Diane Millar, Department Chair
Lauren Flora, Graduate Program Coordinator
See Graduate Faculty list at:
The mission of the Department of Communication Sciences and Disorders (COSD) is to develop speech-language pathologists who are ethical, thoughtful, knowledgeable, skillful and capable of working independently and in collaboration with clients, families and other professionals.
The department’s graduate program in Speech-Language Pathology is accredited by the Council on Academic Accreditation of the American Speech-Language-Hearing Association (ASHA). The program offers academic and clinical curricula that provide students with the knowledge and skills required for the Certificate of Clinical Competence in Speech-Language Pathology (CCCSLP). This nationally recognized professional credential is issued to individuals who present evidence of their ability to provide independent clinical services to persons who have disorders of communication. The program’s curricula also provide students the opportunity to 1) meet the requirements of the Virginia Board of Audiology and Speech-Language Pathology for licensure in speech-language pathology and 2) meet requirements for teacher licensure offered through the Virginia Department of Education for those graduates who seek employment through the Virginia Department of Education.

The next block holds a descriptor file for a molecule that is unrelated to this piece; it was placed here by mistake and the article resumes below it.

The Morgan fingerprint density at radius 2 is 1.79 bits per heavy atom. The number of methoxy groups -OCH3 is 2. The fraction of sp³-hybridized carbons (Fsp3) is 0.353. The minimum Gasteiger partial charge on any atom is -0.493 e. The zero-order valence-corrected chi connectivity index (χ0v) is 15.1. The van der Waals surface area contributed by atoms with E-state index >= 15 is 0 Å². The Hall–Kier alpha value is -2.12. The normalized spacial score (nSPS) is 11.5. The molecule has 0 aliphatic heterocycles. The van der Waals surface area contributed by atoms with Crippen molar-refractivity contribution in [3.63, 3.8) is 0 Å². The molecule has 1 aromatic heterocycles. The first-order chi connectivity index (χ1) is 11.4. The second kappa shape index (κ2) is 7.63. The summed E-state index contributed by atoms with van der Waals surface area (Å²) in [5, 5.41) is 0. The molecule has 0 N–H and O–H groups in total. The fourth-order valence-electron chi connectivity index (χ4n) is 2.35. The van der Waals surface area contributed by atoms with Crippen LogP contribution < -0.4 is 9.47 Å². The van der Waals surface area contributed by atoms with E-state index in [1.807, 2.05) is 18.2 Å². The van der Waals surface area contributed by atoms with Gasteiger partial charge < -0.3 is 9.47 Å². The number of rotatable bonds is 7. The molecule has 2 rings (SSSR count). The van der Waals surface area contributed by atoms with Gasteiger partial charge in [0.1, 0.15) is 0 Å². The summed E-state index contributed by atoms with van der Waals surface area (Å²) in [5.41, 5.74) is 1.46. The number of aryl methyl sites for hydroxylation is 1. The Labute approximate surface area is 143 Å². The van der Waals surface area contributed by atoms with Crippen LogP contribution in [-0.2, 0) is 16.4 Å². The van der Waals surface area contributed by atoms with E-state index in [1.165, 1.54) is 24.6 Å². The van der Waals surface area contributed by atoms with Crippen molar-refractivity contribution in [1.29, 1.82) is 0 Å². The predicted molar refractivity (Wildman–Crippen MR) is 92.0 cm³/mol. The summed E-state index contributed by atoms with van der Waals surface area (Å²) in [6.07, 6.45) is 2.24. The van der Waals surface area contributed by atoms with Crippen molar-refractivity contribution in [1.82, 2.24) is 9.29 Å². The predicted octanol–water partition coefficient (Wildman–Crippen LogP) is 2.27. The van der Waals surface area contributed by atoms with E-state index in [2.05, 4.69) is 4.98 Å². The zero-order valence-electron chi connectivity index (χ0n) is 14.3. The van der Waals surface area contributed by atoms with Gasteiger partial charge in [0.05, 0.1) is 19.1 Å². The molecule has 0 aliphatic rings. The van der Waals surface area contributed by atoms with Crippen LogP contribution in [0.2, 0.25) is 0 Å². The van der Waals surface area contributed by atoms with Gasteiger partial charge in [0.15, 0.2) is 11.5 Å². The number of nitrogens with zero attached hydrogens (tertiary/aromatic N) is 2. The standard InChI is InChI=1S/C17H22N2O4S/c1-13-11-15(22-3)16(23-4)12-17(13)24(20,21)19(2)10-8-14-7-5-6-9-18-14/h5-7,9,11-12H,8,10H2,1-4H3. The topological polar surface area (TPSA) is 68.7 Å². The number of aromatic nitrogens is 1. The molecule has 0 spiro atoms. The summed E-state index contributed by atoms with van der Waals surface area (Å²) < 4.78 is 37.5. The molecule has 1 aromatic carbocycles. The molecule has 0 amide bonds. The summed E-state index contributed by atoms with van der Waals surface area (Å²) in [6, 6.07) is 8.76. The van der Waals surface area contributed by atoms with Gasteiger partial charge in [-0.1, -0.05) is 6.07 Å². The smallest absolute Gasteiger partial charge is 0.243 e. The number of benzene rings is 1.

The program offers either a Master of Science or Master of Arts degree in Communication Sciences and Disorders, with a concentration in speech-language pathology. A thesis is required for the Master of Arts degree. A final, comprehensive examination is required of all Master of Arts and Master of Science candidates. For Master of Arts candidates, the final comprehensive examination will be an oral defense of the master’s thesis. Master of Science candidates are required to pass a final written comprehensive examination. COSD graduate students are responsible for becoming familiar with and for meeting all stated Academic Policies outlined in this catalog.
Prospective students should complete procedures for graduate student admission as indicated in this catalog, noting the following department-specific requirements for the COSD program:
- A minimum grade point average of 3.0 overall and 3.0 in all major core courses
- Submission of a one to two page essay which outlines the student’s personal and professional goals and reasons for pursuing a master’s degree at Radford University
- Submission of three letters of reference from faculty members, a faculty advisor, or clinical supervisors who are familiar with the student’s performance in major coursework
- Submission of official Graduate Record Examination scores
Students who have not earned an undergraduate degree in Communication Sciences and Disorders must complete the following 28 credit hours of supporting coursework in addition to the Required Graduate Core Courses. Students have two options for completing supporting courses. The first option is to complete supporting courses as a non-degree seeking student before applying to the Graduate Program. The second option is to complete supporting courses after admission to the Graduate Program; in this case, all supporting courses will appear on the official transcript and will be calculated in the overall graduate grade point average.